@pgatt Have you had the occasion to try this by yourself? I don’t have an RPi to test it on but I guess my build will run on it.

Before sharing precompiled distributions of Rack for arm64 I want to make sure it won’t infringe any redistribution clauses. For that I think we should aim at only distributing the binaries that can be swapped in place in the official release and plugins.

i stopped distributing binaries as the licensing got too complicated and unclear for me … the best hardware i can recommend right now for cheap linux on arm are mediatek mt8183 based chromebooks (kukui) - they are faster than an rpi4, have no thermal problems, there are plenty different versions of them available and you get a keyboard and display with them for free :slight_smile: … with a bit of luck it should be possible to find a used (or even new) one for around 100 $/euro - some more info can be found here: imagebuilder/systems/chromebook_kukui at main · hexdump0815/imagebuilder · GitHub

best wishes - hexdump

I still have a raspi 4 lying here, waiting for something-VCV with a step-by-step-setup for dummys. I would love to use it as a pure sequencing-tool to add euclidian rhythms, random melodies, arpeggios etc. to my outboard gear without using a PC or Mac… If anybody has something working, that not requires a linux-brain, that would be awesome!

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I’m no expert, but a lot of VCV modules seem to have a GPL license, sometimes with a different license for the graphics. At a bare minimum, GPL seems to require that any re-distribution requires attribution so that end users know what they have. It must be possible/easy to get from what you re-distribute back to your source code. I have seen many ppl put up a dropbox folder with compiled binaries and nothing else. That may be allowed by some licenses, but I think it is not allowed by GPL-3. but I’m no expert…

Every Rack plugin comes bundled with the plugin.json containing attribution, so I don’t think it’s an issue.

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Good point! I think what you mean - in more detail is:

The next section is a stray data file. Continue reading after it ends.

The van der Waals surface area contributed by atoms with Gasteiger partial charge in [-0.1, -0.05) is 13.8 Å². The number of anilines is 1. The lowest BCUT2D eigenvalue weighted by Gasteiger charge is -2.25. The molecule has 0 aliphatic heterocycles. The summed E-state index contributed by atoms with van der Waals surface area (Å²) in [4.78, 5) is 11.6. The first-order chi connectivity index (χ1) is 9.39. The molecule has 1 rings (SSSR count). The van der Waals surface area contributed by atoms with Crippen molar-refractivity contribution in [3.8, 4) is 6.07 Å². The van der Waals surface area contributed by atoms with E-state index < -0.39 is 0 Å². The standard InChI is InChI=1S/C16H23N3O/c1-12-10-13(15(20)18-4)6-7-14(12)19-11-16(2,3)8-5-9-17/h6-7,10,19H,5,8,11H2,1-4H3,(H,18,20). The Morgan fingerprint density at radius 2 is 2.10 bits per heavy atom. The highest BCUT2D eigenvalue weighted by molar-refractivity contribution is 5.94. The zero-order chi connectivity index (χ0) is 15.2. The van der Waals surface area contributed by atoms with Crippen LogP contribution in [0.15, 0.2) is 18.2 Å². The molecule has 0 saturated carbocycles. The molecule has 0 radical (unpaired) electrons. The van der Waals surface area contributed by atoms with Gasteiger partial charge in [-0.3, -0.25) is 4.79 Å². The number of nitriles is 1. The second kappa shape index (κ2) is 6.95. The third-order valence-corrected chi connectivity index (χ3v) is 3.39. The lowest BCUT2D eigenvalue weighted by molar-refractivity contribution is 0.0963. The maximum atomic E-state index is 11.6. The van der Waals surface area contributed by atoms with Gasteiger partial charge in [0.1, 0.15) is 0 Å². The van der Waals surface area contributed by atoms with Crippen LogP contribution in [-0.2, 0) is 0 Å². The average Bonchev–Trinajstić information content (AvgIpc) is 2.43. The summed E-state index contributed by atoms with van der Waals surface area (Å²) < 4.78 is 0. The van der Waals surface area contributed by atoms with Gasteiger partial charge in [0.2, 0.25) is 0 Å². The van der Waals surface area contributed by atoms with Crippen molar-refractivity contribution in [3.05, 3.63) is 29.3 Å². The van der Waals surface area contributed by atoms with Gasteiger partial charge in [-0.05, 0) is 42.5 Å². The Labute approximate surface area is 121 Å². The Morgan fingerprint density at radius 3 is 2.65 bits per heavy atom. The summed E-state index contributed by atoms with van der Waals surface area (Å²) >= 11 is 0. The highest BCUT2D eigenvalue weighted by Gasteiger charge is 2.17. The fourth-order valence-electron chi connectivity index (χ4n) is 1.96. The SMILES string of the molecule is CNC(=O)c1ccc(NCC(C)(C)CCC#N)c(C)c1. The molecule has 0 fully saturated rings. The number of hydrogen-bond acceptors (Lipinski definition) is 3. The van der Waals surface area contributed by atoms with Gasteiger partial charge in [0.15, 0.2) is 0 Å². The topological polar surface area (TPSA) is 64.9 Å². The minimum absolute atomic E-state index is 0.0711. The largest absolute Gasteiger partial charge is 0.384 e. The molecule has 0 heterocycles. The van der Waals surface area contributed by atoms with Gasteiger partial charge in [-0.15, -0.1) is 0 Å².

If a plugin in GPL-3 licensed:

  1. make sure the panel and other graphics do not have a different licenses (not gpl). If they do, make sure to follow those if possible. If not possible, make new graphics.
  2. fork the original plugin.
  3. make the fork publicly available.
  4. modify the make file, the plugin.json, and anything else that needs to be modified, commit that back to your fork. 3b) Make sure to change the attribution, author email, etc in the plugin.json to point to you and your modified plugin.
  5. It’s probably not necessary to add explicit attribution pointing back to the original author, as a sophisticated users can see from the fork what the source is. (gpl-3 does require some sort of attribution, in any case).
  6. now the compiled binary may (probably) be distributed.

Did I get that right, more or less? (caveat - I’m not an IP lawyer, don’t rely on my advice for this stuff).

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I sorta think so, but I’m no license expert either, so I would call on people like @dreamer and @falkTX to correct us here.

  1. Follow all licenses, yes. Where I’m still in doubt is about the term “derivative” in those ND graphics. Does “derivative” mean: A) You changed the graphics, or B) You changed any sourcefile (including the manifest?) in the codebase where the ND graphics is located? I sincerely hope it’s not (B).

  2. Yes, if copyleft (GPL*) the source just needs to be available somewhere. It can even be by postage.

  3. Same as (1)

  4. Yes. I think mostly the Makefile wouldn’t need to be modified for a simple fork.

  5. I don’t think copyleft licenses require any attribution back to where your fork originated, only that you can provide the sourcecode of the fork. The other thing I think is strictly a courtesey/informational. At any rate, in GitHub forks you get it automatically.

  6. If you followed the above, sure, no problem.

I’m certainly not a lawyer either, and I kinda despise the whole open source lawyering thing, but sometimes you can’t really get around it.

Sounds right. I think the reason this open sourcing get so complicated is that the vcv use case makes one want to “copy” hundreds or thousands of products, and then redistribute them in binary form. I know aspects of this are not unprecedented, but it’s a lot more difficult and complicated than the “normal” case, which to me is taking some open source code and combining it with your own source code to make something new and clearly legal.

I will say that for even that simple case I’ve nagged people to attribute my source code correctly when they use it in otherwise perfectly legal ways.

I actually think the other way around is mostly true. Distributing simple modifications to simple codebases should usually be trivial, but combining sourcecode trees from different projects, where the license deviates even a tiny bit, can be a complete license nightmare or impossible. The different GPL versions aren’t even compatible amongst each other in many cases. Looking up a matrix of what licenses can be combined with what licenses makes anyone wish they weren’t born at all.